Aesop Rock at the 9:30 Club (8/20)

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    It was a cold winter night the last time I had the chance to see Aesop Rock with Rob Sonic and DJ Big Wiz, the man behind the beats on last years None Shall Pass. I was in the small mountain town of Durango, Colorado at our own version of a club venue, the Abby Theater. Thanks to that atmosphere (or lack there of at 7,000 feet) and the near riot that people caused by sneaking in to the long sold out show made it one huge whiskey fueled party. With that wonderful and slightly hazy memory in tow, my excitement was high for last night’s show in the nation’s capital. While different in setting, Aesop and crew delivered again, but this time to a crowd of people ready for the weekend even though it was only Wednesday.

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    What separates a good hip-hop show from a great one is the energy of the crowd. What could have been an amazing, hands in the air, head bouncing time, turned out to reflect the over worked mood of the night. Aesop brought light to this at one point when he asked the audience “who worked today?” Everyone cried out, at which point he surveyed again, “Now who hates their job?” The club grew even louder.

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    Opening with the first track off of None Shall Pass, “Keep Off the Lawn” ushered in a night that would play mostly off the latest record in which Aesop has been supporting for almost a year now. The rhymes flowed smoothly over the familiar beats as Big Wiz threw in his improvisational skills when needed, even getting an extended solo at the end of the night in which he created a beat from scratch, layering different pieces together for one large climax that was very impressive. Aesop and Rob’s lyrics were speedy yet audible, never tiring as they ran through “Coffee”, my personal favorite “Catacomb Kids”, and the ode to the pirate life “The Harbor is Yours”. It was at this song break that Aesop showed his love for the mid week hard working folks that made it out. He asked around for who had the worst job, then related by mentioning how he had worked as a button maker, manufacturing the stop-release buttons on buses. It was also a special show for him being that his parents made the trip out, at which point he apologized for all the cursing both before that point and after. It gave a great sense of humanity to a man that could have otherwise gone the common route of egomaniac.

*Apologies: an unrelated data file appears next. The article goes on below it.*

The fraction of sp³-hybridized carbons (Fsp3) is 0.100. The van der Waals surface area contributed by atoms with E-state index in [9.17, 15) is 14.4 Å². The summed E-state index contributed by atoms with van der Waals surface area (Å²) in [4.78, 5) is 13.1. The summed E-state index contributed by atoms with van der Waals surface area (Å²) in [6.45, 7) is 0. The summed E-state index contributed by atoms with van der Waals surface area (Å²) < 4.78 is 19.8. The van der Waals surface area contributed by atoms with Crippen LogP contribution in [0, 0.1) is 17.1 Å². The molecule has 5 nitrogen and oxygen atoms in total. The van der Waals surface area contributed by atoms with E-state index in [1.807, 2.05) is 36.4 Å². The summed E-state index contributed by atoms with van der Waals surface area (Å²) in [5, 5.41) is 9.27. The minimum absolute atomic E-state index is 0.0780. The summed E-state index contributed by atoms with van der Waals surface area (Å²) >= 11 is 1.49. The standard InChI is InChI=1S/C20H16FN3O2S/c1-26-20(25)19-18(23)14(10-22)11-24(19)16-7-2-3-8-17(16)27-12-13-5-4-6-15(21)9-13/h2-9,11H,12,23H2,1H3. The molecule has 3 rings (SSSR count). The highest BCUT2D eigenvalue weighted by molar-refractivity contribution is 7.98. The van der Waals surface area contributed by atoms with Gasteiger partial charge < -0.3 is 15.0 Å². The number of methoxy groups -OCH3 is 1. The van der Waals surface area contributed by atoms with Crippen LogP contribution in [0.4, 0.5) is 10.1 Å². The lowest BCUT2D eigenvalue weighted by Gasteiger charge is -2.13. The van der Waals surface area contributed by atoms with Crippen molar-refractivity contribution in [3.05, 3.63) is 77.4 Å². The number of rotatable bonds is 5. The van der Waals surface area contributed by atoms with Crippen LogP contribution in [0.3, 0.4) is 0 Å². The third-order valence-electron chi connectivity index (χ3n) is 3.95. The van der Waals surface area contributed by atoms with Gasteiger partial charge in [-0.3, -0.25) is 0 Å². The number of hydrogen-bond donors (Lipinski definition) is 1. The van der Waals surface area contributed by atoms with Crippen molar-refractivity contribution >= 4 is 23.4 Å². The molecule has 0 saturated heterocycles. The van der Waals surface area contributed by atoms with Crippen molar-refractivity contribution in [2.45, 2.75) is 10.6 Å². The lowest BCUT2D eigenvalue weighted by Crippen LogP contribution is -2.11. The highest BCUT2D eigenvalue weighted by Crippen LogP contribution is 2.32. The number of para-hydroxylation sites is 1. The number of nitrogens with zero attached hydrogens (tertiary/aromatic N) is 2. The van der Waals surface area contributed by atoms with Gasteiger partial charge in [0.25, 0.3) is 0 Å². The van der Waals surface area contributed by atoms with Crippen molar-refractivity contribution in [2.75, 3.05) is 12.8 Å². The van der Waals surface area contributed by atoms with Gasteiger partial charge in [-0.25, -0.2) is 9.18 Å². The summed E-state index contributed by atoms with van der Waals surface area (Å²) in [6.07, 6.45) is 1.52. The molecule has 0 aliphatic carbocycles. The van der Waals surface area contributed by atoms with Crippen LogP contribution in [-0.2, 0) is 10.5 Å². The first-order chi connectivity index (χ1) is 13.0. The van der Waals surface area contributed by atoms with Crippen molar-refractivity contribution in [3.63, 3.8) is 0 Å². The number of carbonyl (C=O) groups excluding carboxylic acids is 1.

After about six or so songs, Aesop ventured deeper into his catalogue hitting tracks from his 2001 record Labor Days, as well as other previous albums. One earlier song being the deeper and more thought provoking “Daylight”. Opener, and Queens, NY native Yak Ballz made an appearance on “Getaway Car”, adding his own explosive personality to the already magnetic track. By this point the energy in the audience had stepped it up a notch as proper liquid motivation had probably set in by that point. As with all shows however, when alcohol and high energy mix, fights happen. There were a few quick moments of violence in the front row that was just as soon squashed thanks to those patrons who stepped in to keep the peace.

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    After “Fumes”, Aesop showed off his lyrical and a cappella skills for a moment that allowed us to focus on his words and be reminded why we were all there. Aesop, out of all of underground hip hop today, uses some of the most unique literary devises and metaphors with in his rhymes that make you scratch your head until his point of view sinks in. It all makes sense in some strange way. “Citronella” brought back the beat and had everyone yelling out “KILL TELEVISION!!!”. To close out the evening, “None Shall Pass” rang out as the crowd’s favorite, and one last time got the floor jumping and calling the chorus back.

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    Just as Aesop and crew walked off, the nearly packed audience wanted more and called the man back on stage. Requests were yelled out, and Aes obliged with an improvised rendition of “Lucy”. It was a great night for hip-hop, but as I looked around the 9:30 Club throughout the show, I couldn’t help but notice the dead faces from all but those on the floor. This put a damper on the possible energy that could have come from the stage, an energy that I know is there, but was relying on a little more feed back from the fans. However, Aesop will return, as he always does to his favorite club, so hopefully next time everyone gets some “Coffee” before hand.


    Special thanks to photo contributions by Priscilla Raba.

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